Koch’s postulates are sets of scientific criteria which links a particular microorganism to a particular disease (Figure 1). The Koch’s postulates of disease cause are as follows:
- The suspected microorganism must be present in every cases of the disease and absent from healthy hosts.
- The microorganisms must be isolated from the diseased host and grown in pure culture (i.e., a system free from of other types of microbes).
- The specific disease must be reproduced or seen when a pure culture of the microorganisms is injected into healthy susceptible host.
- Microorganisms must be recovered again from the experimentally inoculated host and shown to be identical to the original one.
The molecular postulates of Koch’s principle of disease-cause which is mainly interested in the virulence genes present in the pathogenic microorganism (i.e. the genetic information which directs the disease course in the affected host) shall be highlighted in this unit.
- The virulence trait under study should be associated much more with pathogenic strains of the species than with non-pathogenic strains.
- Inactivation of the gene(s) associated with the suspected virulence trait should substantially decrease pathogenicity in the host.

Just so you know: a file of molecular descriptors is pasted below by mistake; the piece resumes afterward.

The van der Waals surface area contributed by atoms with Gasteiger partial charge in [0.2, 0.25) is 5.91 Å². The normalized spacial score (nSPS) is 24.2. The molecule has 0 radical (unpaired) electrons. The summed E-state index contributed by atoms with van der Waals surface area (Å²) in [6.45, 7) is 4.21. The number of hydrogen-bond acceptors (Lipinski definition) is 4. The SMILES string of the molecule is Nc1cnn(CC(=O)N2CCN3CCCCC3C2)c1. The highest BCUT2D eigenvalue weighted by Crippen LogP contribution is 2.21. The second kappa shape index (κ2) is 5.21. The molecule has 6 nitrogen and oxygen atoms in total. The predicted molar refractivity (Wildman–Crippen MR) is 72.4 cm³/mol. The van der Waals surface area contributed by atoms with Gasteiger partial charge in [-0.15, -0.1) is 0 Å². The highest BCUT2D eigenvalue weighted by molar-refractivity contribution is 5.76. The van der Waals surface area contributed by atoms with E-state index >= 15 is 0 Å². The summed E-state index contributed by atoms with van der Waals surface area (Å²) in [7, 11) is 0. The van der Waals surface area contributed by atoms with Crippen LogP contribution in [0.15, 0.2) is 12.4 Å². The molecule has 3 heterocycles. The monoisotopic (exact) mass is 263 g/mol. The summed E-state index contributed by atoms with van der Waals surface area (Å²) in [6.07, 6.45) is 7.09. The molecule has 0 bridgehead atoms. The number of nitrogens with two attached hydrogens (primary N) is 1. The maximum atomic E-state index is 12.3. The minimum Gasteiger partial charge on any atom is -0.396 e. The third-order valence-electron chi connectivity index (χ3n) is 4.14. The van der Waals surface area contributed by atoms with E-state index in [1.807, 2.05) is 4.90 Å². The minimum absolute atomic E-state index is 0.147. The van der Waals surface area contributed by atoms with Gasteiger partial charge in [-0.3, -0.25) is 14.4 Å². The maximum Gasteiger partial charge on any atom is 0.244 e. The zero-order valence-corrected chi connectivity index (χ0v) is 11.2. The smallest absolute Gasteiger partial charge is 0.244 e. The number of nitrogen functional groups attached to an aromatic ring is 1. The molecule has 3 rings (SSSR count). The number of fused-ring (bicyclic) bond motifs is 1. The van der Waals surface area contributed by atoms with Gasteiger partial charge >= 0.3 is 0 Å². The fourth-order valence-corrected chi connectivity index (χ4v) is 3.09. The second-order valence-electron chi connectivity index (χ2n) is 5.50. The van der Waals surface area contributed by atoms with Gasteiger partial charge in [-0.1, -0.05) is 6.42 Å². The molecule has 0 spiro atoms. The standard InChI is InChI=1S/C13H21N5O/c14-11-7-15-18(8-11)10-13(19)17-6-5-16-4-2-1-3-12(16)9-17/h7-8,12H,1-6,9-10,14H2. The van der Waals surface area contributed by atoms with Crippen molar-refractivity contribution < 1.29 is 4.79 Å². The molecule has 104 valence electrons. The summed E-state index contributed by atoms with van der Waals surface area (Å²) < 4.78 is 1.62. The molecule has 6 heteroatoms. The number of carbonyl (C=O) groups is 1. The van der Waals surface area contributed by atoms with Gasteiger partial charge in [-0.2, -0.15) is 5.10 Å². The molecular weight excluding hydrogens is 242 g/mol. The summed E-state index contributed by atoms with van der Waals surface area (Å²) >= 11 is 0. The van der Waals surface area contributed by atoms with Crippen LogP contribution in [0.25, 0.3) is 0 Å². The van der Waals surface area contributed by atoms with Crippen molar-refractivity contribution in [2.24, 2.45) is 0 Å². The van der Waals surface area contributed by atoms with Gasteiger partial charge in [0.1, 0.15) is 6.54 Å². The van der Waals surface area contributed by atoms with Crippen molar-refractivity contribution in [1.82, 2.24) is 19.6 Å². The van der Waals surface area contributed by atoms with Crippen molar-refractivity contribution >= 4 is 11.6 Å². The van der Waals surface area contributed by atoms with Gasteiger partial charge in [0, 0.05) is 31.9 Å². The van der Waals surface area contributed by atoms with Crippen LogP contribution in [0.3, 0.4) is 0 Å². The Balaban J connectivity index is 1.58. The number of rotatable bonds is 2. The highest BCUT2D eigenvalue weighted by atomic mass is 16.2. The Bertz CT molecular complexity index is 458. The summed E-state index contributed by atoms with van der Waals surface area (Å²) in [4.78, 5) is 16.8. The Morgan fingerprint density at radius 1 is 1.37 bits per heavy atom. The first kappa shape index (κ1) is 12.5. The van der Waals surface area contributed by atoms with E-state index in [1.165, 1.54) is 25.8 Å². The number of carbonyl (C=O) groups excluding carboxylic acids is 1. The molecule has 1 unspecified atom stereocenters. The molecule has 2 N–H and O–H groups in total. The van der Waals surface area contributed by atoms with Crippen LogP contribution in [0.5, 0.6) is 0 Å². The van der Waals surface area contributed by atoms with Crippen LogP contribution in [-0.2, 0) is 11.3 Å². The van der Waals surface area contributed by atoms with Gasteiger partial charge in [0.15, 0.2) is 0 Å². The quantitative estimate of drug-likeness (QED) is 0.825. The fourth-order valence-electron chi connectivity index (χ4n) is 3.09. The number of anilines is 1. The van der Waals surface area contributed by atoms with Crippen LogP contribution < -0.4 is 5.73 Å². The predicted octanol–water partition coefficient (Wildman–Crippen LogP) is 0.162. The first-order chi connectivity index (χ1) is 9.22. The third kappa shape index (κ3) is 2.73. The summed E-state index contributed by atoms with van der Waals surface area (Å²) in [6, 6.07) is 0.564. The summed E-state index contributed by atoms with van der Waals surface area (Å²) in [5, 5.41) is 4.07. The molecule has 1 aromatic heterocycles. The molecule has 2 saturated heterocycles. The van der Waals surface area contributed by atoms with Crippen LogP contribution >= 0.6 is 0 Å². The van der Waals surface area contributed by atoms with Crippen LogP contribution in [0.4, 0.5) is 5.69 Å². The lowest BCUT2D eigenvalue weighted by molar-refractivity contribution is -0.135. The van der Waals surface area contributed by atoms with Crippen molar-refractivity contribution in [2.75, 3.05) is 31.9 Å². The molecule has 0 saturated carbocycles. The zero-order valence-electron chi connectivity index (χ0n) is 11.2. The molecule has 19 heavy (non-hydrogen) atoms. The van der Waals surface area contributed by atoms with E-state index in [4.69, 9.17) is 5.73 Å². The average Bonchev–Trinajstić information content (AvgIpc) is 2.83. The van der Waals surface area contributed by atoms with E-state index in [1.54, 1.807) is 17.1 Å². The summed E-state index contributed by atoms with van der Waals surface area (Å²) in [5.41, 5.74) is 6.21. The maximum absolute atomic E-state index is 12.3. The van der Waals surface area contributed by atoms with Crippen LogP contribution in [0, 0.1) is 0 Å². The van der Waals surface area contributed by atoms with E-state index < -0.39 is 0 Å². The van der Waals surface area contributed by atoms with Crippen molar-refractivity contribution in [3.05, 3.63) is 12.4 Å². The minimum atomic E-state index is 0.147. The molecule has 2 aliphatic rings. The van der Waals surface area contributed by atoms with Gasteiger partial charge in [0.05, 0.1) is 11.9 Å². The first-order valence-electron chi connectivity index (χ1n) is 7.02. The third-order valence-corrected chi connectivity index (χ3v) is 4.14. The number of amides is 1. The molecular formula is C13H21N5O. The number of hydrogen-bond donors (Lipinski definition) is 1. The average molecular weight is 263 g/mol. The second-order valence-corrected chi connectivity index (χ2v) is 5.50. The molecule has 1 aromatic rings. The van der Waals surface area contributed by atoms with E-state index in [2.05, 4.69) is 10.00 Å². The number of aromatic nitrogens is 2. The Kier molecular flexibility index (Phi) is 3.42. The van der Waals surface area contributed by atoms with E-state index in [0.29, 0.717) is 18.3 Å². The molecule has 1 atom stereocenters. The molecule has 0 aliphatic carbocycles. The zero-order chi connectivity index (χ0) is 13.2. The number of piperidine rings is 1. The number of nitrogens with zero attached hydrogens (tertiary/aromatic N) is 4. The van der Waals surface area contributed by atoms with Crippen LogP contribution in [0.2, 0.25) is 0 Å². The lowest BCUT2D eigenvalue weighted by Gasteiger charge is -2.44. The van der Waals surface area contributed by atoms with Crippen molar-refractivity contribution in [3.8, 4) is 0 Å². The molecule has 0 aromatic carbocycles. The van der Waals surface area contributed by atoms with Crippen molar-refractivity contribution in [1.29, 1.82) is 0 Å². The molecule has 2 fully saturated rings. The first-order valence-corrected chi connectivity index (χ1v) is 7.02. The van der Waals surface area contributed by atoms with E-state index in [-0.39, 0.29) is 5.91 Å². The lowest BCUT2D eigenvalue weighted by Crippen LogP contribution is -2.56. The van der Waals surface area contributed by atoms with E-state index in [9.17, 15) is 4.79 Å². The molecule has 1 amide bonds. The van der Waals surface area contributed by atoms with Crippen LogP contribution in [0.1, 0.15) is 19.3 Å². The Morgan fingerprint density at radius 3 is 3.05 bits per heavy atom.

- Replacement of the mutated gene with the normal wild-type gene should fully develop pathogenicity in the host.
- The gene should be expressed at some point during the infection and disease process in the host.
- Therapeutic substances such as antibodies or immune system cells directed against the gene products in the infected host (for healing purposes) should protect the host.
Figure 1: Illustration of Robert Koch’s postulate. Koch hypothesized that a particular microorganism is responsible for causing a particular disease, thus establishing the correlation between a given infectious disease and its causative organism. MicroDok
Dubey, R. C. and Maheshwari, D. K. (2004). Practical Microbiology. S.Chand and Company LTD, New Delhi, India.
Prescott L.M., Harley J.P and Klein D.A (2005). Microbiology. 6th ed. McGraw Hill Publishers, USA.
Madigan M.T., Martinko J.M., Dunlap P.V and Clark D.P (2009). Brock Biology of Microorganisms, 12th edition. Pearson Benjamin Cummings Inc, USA.
Talaro, Kathleen P (2005). Foundations in Microbiology. 5th edition. McGraw-Hill Companies Inc., New York, USA.
Wainwright, Milton (2003). An Alternative View of the Early History of Microbiology. Advances in Applied Microbiology. Advances in Applied Microbiology. 52: 333–55.
Beck R.W (2000). A chronology of microbiology in historical context. Washington, D.C.: ASM Press.
Chung K.T, Stevens Jr., S.E and Ferris D.H (1995). A chronology of events and pioneers of microbiology. SIM News, 45(1):3–13.
Summers W.C (2000). History of microbiology. In Encyclopedia of microbiology, vol. 2, J. Lederberg, editor, 677–97. San Diego: Academic Press.